The next in a series looking at the building details that have impressed and inspired our readers. Today: Elisa Pardini of Pardini Hall Architecture & Design
Architect Foster + Partners
Building Great Court at the British Museum, London (2000)
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I came to London at the end of 2000, for a Christmas holiday. It was my second year of university and of course, for a student studying architecture, London meant Norman Foster. Visiting his buildings was on my list.
The moment I entered the Great Court of the British Museum I felt something very similar to when I step inside the Pantheon in Rome. The scale of the space, the volume of light, the game of the shadows, all of it without any supporting structure spanning the space, made me feel breathless. For me this is one example of inspiring architecture. It is actually the reason why I wanted to join Foster + Partners, as I did later on in 2008.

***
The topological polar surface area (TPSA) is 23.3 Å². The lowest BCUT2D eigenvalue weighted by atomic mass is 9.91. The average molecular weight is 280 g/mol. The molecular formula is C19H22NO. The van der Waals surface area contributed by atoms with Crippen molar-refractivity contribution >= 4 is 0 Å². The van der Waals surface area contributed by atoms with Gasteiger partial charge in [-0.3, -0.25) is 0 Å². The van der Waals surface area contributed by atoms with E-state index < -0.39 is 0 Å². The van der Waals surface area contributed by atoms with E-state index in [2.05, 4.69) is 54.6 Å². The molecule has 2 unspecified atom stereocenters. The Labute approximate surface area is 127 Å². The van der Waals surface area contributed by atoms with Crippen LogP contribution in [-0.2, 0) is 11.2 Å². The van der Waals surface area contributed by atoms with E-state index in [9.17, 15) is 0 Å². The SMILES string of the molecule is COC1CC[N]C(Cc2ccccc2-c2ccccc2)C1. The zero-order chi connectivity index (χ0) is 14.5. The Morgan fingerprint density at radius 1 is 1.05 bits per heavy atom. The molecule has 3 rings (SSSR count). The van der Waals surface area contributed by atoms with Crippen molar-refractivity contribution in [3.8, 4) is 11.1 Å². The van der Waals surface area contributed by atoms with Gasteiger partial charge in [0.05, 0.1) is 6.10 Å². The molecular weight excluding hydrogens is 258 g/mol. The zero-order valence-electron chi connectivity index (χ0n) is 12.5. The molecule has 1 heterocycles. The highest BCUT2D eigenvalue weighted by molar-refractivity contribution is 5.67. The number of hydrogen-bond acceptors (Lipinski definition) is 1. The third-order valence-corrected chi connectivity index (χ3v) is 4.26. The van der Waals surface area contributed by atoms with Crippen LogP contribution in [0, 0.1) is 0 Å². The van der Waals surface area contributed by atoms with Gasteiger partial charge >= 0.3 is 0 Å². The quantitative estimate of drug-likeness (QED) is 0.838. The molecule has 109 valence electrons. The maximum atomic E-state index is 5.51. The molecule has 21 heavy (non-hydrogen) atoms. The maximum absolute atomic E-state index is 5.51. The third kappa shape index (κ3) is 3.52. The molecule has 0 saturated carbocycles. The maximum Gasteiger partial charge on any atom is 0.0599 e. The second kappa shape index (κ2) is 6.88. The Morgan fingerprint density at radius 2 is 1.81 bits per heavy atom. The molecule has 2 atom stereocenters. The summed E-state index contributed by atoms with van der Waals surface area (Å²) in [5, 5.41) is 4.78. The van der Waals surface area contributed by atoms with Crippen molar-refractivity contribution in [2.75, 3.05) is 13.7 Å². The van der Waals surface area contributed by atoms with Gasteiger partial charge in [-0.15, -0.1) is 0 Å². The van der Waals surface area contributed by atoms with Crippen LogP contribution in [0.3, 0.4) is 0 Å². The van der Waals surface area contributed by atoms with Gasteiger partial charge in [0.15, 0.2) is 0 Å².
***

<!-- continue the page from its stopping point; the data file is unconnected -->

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The detail of the roof structure, is so clean, so precise, and it improves this environment for people while previously it was almost a lost space.
The glazed canopy is composed of 1,656 pairs of glass windowpanes - making over 6,000m² glazing - supported by 4,878 unique steel structure members.
This unique geometry spans the irregular gap between the Reading Room and the courtyard façades; this forms both the primary structure and the framing for the glazing, which is also designed to reduce solar gain.
Elisa Pardini is co-founder of Pardini Hall Architecture & Design
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